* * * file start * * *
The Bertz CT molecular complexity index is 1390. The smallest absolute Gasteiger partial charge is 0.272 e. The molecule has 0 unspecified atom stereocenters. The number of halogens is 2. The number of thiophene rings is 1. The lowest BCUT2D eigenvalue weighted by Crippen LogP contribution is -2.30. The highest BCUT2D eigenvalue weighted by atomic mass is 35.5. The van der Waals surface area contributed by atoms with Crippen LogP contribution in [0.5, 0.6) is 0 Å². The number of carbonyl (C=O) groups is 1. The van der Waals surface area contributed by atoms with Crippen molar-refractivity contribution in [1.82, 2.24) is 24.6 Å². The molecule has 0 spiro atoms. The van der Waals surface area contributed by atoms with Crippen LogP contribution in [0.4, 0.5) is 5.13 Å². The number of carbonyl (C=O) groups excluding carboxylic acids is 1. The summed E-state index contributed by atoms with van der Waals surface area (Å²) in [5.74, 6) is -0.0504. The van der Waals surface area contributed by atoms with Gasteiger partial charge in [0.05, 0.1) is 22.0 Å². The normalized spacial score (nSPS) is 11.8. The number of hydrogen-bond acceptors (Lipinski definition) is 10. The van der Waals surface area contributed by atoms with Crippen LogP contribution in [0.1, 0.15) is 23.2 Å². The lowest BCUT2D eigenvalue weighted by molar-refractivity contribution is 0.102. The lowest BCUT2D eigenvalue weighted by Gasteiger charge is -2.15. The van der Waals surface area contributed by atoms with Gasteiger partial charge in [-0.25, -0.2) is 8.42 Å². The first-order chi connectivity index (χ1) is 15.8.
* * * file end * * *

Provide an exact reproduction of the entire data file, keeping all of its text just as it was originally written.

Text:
The Bertz CT molecular complexity index is 1390. The smallest absolute Gasteiger partial charge is 0.272 e. The molecule has 0 unspecified atom stereocenters. The number of halogens is 2. The number of thiophene rings is 1. The lowest BCUT2D eigenvalue weighted by Crippen LogP contribution is -2.30. The highest BCUT2D eigenvalue weighted by atomic mass is 35.5. The van der Waals surface area contributed by atoms with Crippen LogP contribution in [0.5, 0.6) is 0 Å². The number of carbonyl (C=O) groups is 1. The van der Waals surface area contributed by atoms with Crippen molar-refractivity contribution in [1.82, 2.24) is 24.6 Å². The molecule has 0 spiro atoms. The van der Waals surface area contributed by atoms with Crippen LogP contribution in [0.4, 0.5) is 5.13 Å². The number of carbonyl (C=O) groups excluding carboxylic acids is 1. The summed E-state index contributed by atoms with van der Waals surface area (Å²) in [5.74, 6) is -0.0504. The van der Waals surface area contributed by atoms with Gasteiger partial charge in [0.05, 0.1) is 22.0 Å². The normalized spacial score (nSPS) is 11.8. The number of hydrogen-bond acceptors (Lipinski definition) is 10. The van der Waals surface area contributed by atoms with Crippen LogP contribution in [0.1, 0.15) is 23.2 Å². The lowest BCUT2D eigenvalue weighted by molar-refractivity contribution is 0.102. The lowest BCUT2D eigenvalue weighted by Gasteiger charge is -2.15. The van der Waals surface area contributed by atoms with Gasteiger partial charge in [-0.25, -0.2) is 8.42 Å². The first-order chi connectivity index (χ1) is 15.8.